Summer is a great time to be out foraging and Lamb’s Quarters can grow very abundant this time of the year. It seems like every time I have been out for a hike I see wild Lamb’s Quarters. I like to eat Lamb’s Quarters in salads or sauteed with some garlic and olive oil. It has a mild flavor of spinach and is closely related to quinoa family.
Identifying Lamb’s Quarters
Lamb’s Quarters also know as Goose Foot or wild spinach is fairly easy to identify. It likes to grow in yards and open areas. If you have a garden, it likes to grow in and about your vegetables. I allow it to grow in my garden and add the young leaves to the salad. The leaves resemble a goosefoot and are jagged and roughly diamond-shaped. The plant can grow quite tall with a pale green or whitish cast. Lamb’s Quarters has been eaten by native people for thousands of years. It is high in vitamins A and C.
I like to pick the leaves and keep the plant intact. Look for healthy full leaves, which are great for use in cooking. The young smaller leaves go well in a salad.
Make sure to thoroughly wash your Lamb’s Quarters in some cold water. I like to get a large bowl and submerge the leaves in water and vigorously shake them with my hands. Then remove them and place them into a salad spinner to remove the excess water.
I find that sauteing the leaves like spinach is the best way to eat Lamb’s Quarters. Start by sauteing some garlic with olive oil for about 2 minutes, then add the leaves and cook until they wilt. Add some salt and pepper and a squeeze of lemon. It is surprising how much it tastes like spinach. It would be tough to tell them apart.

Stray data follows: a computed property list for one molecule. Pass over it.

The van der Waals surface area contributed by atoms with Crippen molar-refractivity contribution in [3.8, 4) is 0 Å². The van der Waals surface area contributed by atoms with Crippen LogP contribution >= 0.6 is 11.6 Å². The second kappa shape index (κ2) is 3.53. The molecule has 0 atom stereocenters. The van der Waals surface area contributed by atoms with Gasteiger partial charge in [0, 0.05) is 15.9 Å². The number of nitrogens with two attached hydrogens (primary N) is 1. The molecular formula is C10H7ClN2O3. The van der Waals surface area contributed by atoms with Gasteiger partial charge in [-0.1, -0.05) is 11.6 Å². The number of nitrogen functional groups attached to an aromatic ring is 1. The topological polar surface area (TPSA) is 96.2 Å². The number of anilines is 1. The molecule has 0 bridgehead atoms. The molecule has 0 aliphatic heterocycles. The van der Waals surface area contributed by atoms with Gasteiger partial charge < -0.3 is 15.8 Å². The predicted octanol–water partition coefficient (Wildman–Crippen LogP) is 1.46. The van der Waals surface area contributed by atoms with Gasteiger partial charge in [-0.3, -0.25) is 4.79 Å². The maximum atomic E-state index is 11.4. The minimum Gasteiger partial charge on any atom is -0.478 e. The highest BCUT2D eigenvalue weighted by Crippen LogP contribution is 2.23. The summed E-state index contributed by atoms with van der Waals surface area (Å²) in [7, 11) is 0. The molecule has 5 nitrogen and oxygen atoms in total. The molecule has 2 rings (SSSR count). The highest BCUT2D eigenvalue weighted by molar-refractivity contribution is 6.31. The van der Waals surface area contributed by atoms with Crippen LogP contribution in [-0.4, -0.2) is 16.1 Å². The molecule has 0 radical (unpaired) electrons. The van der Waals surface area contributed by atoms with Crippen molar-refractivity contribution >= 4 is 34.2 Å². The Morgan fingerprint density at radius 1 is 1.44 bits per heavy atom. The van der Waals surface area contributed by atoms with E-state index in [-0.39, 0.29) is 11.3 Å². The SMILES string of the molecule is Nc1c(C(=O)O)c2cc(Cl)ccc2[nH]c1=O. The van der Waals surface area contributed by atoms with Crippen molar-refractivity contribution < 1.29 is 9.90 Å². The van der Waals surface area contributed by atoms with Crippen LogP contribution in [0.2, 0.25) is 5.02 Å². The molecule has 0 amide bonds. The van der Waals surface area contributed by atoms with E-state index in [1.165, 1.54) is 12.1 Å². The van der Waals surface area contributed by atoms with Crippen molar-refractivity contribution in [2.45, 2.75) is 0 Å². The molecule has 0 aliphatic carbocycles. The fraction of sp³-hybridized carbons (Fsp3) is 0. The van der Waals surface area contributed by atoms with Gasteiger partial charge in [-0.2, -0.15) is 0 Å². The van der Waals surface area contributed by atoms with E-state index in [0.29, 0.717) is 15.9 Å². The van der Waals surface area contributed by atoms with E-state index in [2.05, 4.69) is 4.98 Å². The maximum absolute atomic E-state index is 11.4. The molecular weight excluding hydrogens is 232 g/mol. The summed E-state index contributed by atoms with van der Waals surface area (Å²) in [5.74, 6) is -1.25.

To properly identify the wild edibles I found in this post, I used this book:
Edible Wild Plants: A North American Field Guide
Edible Wild Plants: A North American Field Guide has all the plants conveniently organized by season, enthusiasts will find it very simple to locate and identify their desired ingredients. Each entry includes images, plus facts on the plant’s habitat, physical properties, harvesting, preparation, and poisonous look-alikes. The introduction contains tempting recipes and there’s a quick-reference seasonal key for each plant.
The North American Field Guide is available from these retailers:
As with any wild edible plant, make sure you can properly identify them before eating. Only harvest in areas that you are confident that no chemicals have been used to manage weeds. So next time you are in your garden or out for a hike keep your eyes open for Lamb’s Quarters. It makes a nice substitute for spinach and it’s free.
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